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Many animal species show ornaments with yellow-orange-red colors produced by carotenoid pigments. Such traits have evolved as reliable signals of individual quality because of the costs inherent to their production or maintenance. In animal tissues, carotenoids are often found combined with free fatty acids, as carotenoid esters, which may confer more(More)
Carotenoids are organic pigments involved in several important physiological functions and may serve as indicators of individual quality in animals. These pigments are only obtained by animals from the diet, but they can be later transformed into other carotenoids by specific enzymatic reactions. The diet of farm-reared and probably wild red-legged(More)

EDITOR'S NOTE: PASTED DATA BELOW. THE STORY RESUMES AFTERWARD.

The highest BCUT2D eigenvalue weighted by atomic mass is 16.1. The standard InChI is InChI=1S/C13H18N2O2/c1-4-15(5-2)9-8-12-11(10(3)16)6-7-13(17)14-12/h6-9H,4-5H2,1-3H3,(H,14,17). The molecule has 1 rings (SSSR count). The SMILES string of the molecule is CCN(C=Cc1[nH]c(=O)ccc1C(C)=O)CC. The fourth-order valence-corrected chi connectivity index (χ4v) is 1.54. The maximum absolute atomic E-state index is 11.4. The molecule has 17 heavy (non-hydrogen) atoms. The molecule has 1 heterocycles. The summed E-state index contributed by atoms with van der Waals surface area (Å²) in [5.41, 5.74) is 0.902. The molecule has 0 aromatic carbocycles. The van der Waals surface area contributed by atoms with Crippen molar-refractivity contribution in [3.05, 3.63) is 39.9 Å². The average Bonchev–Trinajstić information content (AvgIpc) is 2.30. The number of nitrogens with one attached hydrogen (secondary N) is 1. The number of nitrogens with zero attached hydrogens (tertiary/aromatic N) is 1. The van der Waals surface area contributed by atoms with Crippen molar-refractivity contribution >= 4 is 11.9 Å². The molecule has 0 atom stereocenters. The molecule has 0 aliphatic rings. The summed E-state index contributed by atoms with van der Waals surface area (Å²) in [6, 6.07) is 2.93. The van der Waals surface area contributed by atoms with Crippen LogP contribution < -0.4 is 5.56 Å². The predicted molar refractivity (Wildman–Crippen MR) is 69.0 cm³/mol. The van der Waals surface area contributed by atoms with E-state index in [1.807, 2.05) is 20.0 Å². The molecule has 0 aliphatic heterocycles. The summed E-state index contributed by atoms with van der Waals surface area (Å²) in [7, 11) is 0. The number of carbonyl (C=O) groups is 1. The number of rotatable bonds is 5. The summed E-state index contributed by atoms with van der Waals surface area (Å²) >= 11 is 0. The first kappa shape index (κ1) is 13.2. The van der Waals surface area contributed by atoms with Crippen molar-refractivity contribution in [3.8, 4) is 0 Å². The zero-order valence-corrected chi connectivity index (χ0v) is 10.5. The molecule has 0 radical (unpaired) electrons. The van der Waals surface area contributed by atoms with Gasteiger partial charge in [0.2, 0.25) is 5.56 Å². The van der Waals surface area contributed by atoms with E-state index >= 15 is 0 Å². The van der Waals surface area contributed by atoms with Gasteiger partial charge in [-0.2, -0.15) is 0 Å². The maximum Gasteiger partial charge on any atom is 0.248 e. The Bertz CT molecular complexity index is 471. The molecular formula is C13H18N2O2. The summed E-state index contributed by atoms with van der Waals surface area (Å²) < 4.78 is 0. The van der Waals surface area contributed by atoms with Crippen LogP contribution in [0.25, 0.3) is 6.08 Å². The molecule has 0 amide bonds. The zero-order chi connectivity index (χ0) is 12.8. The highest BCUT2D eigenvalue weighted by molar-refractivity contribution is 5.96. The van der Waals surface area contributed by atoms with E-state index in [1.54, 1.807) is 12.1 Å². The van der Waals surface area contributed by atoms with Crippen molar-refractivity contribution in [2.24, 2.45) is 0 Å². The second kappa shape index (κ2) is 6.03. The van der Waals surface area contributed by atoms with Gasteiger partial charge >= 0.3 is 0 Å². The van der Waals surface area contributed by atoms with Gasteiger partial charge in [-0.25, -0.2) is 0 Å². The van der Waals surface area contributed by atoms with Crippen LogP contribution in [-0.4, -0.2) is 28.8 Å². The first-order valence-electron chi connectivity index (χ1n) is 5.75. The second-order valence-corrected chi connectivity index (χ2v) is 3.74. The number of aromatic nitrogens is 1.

Carotenoid-based ornaments may have evolved as a consequence of their costs of production, which would assure the reliability of the traits as signals of individual quality. Different costs due to carotenoid allocation to the signal have been proposed, considering the scarcity of these pigments at the environment (ecological cost) and their physiological(More)
Colorful ornaments have been the focus of sexual selection studies since the work of Darwin. Yellow to red coloration is often produced by carotenoid pigments. Different hypotheses have been formulated to explain the evolution of these traits as signals of individual quality. Many of these hypotheses involve the existence of a signal production cost. The(More)
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